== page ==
Americans increasingly want more ethnic foods and ingredients in their diets, many of which offer unique flavor and texture, and a variety of health benefits, according to a presentation at IFT’s Annual Meeting & Food Expo in Las Vegas.
LAS VEGAS– Americans increasingly want more ethnic foods and ingredients in their diets, many of which offer unique flavor and texture, and a variety of health benefits, according to a presentation at IFT’s Annual Meeting & Food Expo in Las Vegas.
“As the American palette has evolved and become more accustomed to a wider variety of spices and flavors, consumers are ready for and desiring more ethnic foods,” said Sarah V. Kirkmeyer, PhD, director of sensory for North America at Givaudan Flavors Corp.
“Very authentic and regional cuisines are becoming very popular,” said Janet Carver, senior culinary team leader at Ingredion, Inc. “Not just Chinese, but Thai, Korean, and foods from other countries and regions." Many television food shows and competitions reflect this trend, as they increasingly highlight “fusion” or “global mash up” cooking, which use the ingredients of many cultures and regions.
Ethnic foods and ingredients offer powerful, distinct flavors, as well as unique nutritional and health benefits, said Carver. “Everyone wants to enjoy their food; they also want it to be flavorful and healthy.”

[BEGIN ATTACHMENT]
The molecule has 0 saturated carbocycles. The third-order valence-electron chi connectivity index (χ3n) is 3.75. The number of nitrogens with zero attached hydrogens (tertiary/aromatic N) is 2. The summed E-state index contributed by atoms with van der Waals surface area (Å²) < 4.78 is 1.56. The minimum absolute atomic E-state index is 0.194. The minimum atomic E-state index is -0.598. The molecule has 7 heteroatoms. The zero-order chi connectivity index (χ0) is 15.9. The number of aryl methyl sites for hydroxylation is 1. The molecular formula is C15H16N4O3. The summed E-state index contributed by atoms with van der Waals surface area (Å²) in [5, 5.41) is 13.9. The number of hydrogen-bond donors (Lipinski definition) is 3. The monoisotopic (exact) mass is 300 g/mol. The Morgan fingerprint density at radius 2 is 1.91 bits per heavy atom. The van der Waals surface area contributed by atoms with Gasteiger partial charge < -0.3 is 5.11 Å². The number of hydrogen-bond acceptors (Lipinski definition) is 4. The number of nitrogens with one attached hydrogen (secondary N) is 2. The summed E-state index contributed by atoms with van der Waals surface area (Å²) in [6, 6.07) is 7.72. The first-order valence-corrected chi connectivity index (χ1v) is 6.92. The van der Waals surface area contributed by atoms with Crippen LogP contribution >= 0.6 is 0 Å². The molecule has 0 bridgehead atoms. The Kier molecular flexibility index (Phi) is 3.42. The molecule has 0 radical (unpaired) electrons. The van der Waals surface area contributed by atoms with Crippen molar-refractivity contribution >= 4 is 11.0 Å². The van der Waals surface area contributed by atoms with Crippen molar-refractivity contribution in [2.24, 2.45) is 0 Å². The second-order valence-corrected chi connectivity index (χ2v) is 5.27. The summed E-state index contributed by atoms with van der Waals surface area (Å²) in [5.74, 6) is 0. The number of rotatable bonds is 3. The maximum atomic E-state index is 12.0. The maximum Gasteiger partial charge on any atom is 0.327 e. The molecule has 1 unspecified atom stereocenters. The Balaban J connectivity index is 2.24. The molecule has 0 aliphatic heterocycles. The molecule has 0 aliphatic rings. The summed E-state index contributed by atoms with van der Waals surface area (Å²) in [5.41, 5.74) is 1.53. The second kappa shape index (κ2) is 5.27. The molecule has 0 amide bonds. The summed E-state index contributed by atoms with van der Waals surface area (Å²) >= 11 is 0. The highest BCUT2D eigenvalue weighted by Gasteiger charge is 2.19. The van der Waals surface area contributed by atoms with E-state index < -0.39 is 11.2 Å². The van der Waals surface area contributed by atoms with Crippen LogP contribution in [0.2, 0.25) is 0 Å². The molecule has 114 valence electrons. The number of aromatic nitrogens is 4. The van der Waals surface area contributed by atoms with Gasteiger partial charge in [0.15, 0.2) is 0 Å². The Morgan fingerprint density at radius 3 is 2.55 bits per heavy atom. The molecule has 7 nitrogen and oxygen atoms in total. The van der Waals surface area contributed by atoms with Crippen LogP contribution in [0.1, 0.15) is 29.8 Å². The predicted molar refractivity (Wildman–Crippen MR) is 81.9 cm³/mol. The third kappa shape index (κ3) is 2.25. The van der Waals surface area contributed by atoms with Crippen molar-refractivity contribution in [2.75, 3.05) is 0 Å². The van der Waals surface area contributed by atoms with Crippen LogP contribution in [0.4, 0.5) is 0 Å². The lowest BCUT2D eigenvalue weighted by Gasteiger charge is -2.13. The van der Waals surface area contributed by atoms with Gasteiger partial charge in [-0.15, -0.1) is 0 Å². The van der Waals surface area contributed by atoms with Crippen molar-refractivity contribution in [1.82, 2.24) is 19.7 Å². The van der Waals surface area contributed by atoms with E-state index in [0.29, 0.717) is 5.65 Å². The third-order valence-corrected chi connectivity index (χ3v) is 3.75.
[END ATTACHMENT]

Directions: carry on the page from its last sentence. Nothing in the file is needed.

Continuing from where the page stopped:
“Studies increasingly support health benefits of different spices” that are often found in ethnic cuisine, said Diego Serrano, director of product development at McCormick & Co. “Ethnic recipes can deliver over two grams of spices and herbs per serving.” For example, Indian food typically contains twice as many spices as usual American fare.
A September 2010 Journal of Pain study reported that ginger, found in many Asian foods, reduces muscle pain and soreness. In addition, cinnamon may help maintain healthy blood sugar levels; and turmeric, ginger and garlic may block fat absorption. Oregano has as many antioxidants as three cups of spinach.
Also, many regional vegetables and spices can be used in place of salt, and/or to limit the need or amount of fat. “If you balance out flavors (salty, sweet, hot and bitter), you can reduce salt and fat without diminishing flavor,” said Carver.
For more than 70 years, IFT has existed to advance the science of food. Our nonprofit scientific society—more than 18,000 members from more than 100 countries—brings together food scientists, technologists and related professions from academia, government, and industry. For more information, please visit ift.org.